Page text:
Learned Perceptual Image Patch Similarity (LPIPS) is a cutting-edge metric for evaluating perceptual similarity between images. Unlike traditional methods like Structural Similarity Index (SSIM) or Peak Signal-to-Noise Ratio (PSNR), which rely on pixel-level analysis, LPIPS utilizes deep learning. It compares images by passing them through a pre-trained convolutional neural network (CNN) and analyzing the features extracted from various layers. This approach allows LPIPS to capture complex visual differences more closely aligned with human perception. It is especially useful in applications such as evaluating generative models, image restoration, and other tasks where perceptual accuracy is critical.

Why is this important? In medical imaging, where subtle differences can be crucial for diagnosis, LPIPS provides a more accurate assessment of image quality, especially when images have undergone various types of degradation, such as noise, blurring, or compression.

Now, let’s use LPIPS in sentences!

Serious: When evaluating the effectiveness of a new medical imaging technique, LPIPS was used to compare the generated images to the original scans, showing that it was more sensitive to perceptual differences than traditional metrics.

Less Serious: I used LPIPS to compare my childhood photos with recent ones. According to the metric, I’ve definitely “degraded” over time!

See you in the blogosphere!

Jingwen (Lisa) Zhong

## Jingwen (Lisa) Zhong’s ROP299 Journey

Hi all! My name is Jingwen (Lisa) Zhong. I’m a Data Science Specialist and Actuarial Science Major at UofT, graduating in 2026. I’m really happy and honored to have joined Prof. Tyrrell’s lab in the summer of 2024 as an ROP299 student. This was my first research project, and it has truly exercised many of my research and scientific skills, such as literature review, critical thinking, and the ability to get familiar with a brand-new field.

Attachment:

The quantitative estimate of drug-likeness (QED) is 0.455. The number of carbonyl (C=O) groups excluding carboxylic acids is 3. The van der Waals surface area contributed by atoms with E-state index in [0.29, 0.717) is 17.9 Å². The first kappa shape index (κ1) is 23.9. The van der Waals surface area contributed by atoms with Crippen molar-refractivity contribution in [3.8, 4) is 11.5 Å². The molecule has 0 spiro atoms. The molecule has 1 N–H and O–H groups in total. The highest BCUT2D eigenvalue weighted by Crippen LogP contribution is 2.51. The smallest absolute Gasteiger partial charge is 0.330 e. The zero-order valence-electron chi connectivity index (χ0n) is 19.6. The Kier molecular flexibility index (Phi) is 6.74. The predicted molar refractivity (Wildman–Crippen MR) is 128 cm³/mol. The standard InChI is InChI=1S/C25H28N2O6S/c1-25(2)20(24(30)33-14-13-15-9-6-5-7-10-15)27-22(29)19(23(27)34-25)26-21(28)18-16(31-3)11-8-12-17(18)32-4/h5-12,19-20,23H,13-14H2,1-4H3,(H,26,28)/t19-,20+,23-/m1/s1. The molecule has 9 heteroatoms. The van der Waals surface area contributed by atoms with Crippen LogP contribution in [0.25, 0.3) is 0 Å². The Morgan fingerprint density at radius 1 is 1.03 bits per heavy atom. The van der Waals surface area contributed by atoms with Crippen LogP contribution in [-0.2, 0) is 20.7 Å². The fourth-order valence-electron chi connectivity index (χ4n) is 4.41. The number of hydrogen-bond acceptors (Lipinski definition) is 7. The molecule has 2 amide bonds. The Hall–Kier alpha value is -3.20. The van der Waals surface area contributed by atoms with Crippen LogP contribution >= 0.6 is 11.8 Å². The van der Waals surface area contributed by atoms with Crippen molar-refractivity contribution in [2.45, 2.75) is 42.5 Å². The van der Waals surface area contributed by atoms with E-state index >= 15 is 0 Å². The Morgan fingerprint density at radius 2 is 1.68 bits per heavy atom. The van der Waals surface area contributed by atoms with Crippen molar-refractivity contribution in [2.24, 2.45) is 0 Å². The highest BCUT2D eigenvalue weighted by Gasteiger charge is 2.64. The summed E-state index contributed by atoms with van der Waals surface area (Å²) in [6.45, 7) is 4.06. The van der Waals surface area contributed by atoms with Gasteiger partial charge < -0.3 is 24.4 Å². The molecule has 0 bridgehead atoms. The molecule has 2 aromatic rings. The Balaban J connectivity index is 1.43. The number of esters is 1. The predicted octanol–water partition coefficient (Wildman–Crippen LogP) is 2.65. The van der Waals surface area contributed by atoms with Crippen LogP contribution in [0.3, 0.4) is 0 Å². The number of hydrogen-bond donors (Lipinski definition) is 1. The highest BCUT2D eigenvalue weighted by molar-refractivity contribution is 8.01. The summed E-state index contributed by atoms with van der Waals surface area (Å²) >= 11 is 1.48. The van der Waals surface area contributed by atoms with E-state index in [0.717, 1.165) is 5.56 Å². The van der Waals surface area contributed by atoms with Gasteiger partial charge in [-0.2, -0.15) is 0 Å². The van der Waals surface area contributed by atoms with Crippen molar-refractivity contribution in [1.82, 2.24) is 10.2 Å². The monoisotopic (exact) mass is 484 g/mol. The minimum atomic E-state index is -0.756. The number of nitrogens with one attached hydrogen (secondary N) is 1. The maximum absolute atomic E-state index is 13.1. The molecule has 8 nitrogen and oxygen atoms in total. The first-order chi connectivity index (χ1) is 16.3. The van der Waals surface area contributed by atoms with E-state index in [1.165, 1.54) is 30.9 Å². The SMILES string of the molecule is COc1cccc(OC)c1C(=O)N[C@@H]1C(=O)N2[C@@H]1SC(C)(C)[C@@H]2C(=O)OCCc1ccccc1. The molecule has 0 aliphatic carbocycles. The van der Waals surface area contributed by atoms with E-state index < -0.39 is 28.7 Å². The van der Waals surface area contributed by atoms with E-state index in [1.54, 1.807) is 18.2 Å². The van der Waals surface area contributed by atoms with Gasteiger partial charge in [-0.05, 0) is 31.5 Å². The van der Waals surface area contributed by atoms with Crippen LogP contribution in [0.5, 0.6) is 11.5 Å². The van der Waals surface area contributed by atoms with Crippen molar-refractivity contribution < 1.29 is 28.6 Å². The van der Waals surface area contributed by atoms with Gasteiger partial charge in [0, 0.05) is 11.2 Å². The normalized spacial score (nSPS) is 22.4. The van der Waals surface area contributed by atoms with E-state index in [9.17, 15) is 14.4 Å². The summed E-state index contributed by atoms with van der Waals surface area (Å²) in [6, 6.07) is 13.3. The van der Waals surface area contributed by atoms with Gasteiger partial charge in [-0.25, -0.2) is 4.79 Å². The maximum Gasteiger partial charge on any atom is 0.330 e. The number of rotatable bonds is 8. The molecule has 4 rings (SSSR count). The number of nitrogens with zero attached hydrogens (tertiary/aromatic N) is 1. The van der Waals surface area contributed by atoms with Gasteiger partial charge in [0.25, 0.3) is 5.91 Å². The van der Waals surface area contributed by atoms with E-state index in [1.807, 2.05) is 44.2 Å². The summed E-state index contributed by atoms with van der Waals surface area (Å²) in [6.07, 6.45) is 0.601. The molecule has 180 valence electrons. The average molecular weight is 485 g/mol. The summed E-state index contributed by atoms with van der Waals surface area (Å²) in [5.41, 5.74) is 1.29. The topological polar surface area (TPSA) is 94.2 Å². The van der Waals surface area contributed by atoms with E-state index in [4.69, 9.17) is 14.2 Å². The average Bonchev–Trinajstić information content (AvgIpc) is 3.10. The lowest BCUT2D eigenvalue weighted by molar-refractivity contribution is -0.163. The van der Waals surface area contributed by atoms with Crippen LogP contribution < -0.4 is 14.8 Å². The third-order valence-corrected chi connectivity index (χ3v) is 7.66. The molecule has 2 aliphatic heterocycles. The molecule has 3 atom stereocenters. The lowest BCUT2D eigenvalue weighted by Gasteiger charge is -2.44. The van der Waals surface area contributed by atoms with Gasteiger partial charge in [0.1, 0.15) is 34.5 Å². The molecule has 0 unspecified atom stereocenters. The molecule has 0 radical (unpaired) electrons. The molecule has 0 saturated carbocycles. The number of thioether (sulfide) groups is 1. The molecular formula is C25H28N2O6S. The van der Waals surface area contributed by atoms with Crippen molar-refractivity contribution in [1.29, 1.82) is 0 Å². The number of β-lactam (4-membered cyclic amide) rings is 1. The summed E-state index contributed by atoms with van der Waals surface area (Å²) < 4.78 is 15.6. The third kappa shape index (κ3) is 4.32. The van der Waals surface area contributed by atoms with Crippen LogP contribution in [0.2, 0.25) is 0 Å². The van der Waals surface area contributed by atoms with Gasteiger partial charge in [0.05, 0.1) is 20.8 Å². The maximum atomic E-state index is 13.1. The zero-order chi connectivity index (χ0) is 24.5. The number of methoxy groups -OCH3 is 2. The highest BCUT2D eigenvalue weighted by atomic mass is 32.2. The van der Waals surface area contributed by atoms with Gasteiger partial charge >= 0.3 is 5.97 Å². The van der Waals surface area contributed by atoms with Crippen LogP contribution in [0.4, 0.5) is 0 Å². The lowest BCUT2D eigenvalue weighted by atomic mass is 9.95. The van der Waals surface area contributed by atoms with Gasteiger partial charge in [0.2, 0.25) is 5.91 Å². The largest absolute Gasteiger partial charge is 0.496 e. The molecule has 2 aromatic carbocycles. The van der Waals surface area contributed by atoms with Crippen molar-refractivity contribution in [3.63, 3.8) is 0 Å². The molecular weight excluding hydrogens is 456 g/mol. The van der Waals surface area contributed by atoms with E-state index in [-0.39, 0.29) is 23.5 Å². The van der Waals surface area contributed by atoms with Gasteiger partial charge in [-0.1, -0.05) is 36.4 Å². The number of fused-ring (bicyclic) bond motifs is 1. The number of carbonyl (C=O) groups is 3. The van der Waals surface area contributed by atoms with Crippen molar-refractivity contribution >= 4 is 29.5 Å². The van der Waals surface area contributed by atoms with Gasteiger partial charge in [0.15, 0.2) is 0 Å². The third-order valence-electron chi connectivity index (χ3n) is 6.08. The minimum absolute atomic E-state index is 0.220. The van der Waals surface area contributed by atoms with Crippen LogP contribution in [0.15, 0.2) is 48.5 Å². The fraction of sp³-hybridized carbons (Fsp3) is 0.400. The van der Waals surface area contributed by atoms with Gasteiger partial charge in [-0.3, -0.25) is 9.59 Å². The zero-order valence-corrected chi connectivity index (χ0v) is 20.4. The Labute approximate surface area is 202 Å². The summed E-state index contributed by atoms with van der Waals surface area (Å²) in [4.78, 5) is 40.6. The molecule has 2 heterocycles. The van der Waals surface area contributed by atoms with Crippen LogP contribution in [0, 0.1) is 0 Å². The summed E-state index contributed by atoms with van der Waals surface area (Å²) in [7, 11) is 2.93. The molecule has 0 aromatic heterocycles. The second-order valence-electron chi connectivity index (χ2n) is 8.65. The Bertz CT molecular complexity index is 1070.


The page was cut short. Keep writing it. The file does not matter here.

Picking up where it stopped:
Coming into the lab, I had no research experience and no prior knowledge of medical imaging. As a student just finishing my second year of study, I felt curious about machine learning and artificial intelligence because these topics are so widely discussed. However, I still can’t forget how uneasy I felt during the first few weeks as I tried to think of a research question related to medical images and machine learning. I’m incredibly thankful to Prof. Tyrrell, who ‘relentlessly’ pointed out issues during each lab meeting, and to the lab volunteers, Daniel and Atshuhiro, who were always willing to help and guide me through the process. I couldn’t have gotten my project ready for implementation without their support. After a month of struggle, I finally settled on my research topic: investigating whether LPIPS is a better metric for assessing the similarities of medical images compared to PSNR and SSIM under various degradation conditions.